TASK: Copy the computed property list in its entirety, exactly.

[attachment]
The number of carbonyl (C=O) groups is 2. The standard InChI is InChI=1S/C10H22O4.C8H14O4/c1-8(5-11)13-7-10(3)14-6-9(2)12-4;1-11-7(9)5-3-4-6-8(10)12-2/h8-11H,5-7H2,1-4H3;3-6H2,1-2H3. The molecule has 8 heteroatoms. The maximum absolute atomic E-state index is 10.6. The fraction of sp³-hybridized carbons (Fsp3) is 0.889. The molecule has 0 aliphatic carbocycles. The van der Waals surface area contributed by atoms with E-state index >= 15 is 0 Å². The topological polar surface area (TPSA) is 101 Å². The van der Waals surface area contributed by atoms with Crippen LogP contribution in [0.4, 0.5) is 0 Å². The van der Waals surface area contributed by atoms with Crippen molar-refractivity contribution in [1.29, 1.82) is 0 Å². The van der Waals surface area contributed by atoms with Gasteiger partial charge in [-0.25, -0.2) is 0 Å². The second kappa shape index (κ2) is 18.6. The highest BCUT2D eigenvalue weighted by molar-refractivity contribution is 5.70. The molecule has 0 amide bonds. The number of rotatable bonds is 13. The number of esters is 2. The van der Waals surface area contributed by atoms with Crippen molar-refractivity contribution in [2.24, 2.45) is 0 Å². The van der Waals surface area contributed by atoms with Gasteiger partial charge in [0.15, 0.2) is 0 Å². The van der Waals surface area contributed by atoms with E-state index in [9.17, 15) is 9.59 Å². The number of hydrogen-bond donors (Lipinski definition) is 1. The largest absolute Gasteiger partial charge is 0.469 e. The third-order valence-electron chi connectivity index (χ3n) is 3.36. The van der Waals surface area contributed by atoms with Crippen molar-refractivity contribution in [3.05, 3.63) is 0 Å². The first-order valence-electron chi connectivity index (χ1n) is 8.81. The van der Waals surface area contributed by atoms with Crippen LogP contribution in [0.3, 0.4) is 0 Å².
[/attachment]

The number of carbonyl (C=O) groups is 2. The standard InChI is InChI=1S/C10H22O4.C8H14O4/c1-8(5-11)13-7-10(3)14-6-9(2)12-4;1-11-7(9)5-3-4-6-8(10)12-2/h8-11H,5-7H2,1-4H3;3-6H2,1-2H3. The molecule has 8 heteroatoms. The maximum absolute atomic E-state index is 10.6. The fraction of sp³-hybridized carbons (Fsp3) is 0.889. The molecule has 0 aliphatic carbocycles. The van der Waals surface area contributed by atoms with E-state index >= 15 is 0 Å². The topological polar surface area (TPSA) is 101 Å². The van der Waals surface area contributed by atoms with Crippen LogP contribution in [0.4, 0.5) is 0 Å². The van der Waals surface area contributed by atoms with Crippen molar-refractivity contribution in [1.29, 1.82) is 0 Å². The van der Waals surface area contributed by atoms with Gasteiger partial charge in [-0.25, -0.2) is 0 Å². The second kappa shape index (κ2) is 18.6. The highest BCUT2D eigenvalue weighted by molar-refractivity contribution is 5.70. The molecule has 0 amide bonds. The number of rotatable bonds is 13. The number of esters is 2. The van der Waals surface area contributed by atoms with Crippen molar-refractivity contribution in [2.24, 2.45) is 0 Å². The van der Waals surface area contributed by atoms with Gasteiger partial charge in [0.15, 0.2) is 0 Å². The van der Waals surface area contributed by atoms with E-state index in [9.17, 15) is 9.59 Å². The number of hydrogen-bond donors (Lipinski definition) is 1. The largest absolute Gasteiger partial charge is 0.469 e. The third-order valence-electron chi connectivity index (χ3n) is 3.36. The van der Waals surface area contributed by atoms with Crippen molar-refractivity contribution in [3.05, 3.63) is 0 Å². The first-order valence-electron chi connectivity index (χ1n) is 8.81. The van der Waals surface area contributed by atoms with Crippen LogP contribution in [0.3, 0.4) is 0 Å².